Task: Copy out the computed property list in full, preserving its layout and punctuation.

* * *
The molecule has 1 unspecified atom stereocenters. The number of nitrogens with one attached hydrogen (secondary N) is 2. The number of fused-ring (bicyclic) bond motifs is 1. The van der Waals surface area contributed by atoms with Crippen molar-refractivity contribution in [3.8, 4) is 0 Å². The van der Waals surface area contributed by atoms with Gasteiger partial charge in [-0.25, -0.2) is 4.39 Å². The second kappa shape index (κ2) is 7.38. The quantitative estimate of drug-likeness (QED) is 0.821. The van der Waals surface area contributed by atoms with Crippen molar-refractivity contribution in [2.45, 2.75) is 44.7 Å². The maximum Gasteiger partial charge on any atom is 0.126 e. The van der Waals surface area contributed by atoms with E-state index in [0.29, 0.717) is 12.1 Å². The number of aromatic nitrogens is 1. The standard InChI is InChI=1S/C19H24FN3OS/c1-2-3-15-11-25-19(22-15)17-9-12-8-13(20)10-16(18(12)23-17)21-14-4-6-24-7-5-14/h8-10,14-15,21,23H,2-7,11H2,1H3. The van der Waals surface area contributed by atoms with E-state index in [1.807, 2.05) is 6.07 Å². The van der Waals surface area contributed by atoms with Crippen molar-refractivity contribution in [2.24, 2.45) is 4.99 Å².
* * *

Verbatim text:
The molecule has 1 unspecified atom stereocenters. The number of nitrogens with one attached hydrogen (secondary N) is 2. The number of fused-ring (bicyclic) bond motifs is 1. The van der Waals surface area contributed by atoms with Crippen molar-refractivity contribution in [3.8, 4) is 0 Å². The van der Waals surface area contributed by atoms with Gasteiger partial charge in [-0.25, -0.2) is 4.39 Å². The second kappa shape index (κ2) is 7.38. The quantitative estimate of drug-likeness (QED) is 0.821. The van der Waals surface area contributed by atoms with Crippen molar-refractivity contribution in [2.45, 2.75) is 44.7 Å². The maximum Gasteiger partial charge on any atom is 0.126 e. The van der Waals surface area contributed by atoms with E-state index in [0.29, 0.717) is 12.1 Å². The number of aromatic nitrogens is 1. The standard InChI is InChI=1S/C19H24FN3OS/c1-2-3-15-11-25-19(22-15)17-9-12-8-13(20)10-16(18(12)23-17)21-14-4-6-24-7-5-14/h8-10,14-15,21,23H,2-7,11H2,1H3. The van der Waals surface area contributed by atoms with E-state index in [1.807, 2.05) is 6.07 Å². The van der Waals surface area contributed by atoms with Crippen molar-refractivity contribution in [2.24, 2.45) is 4.99 Å².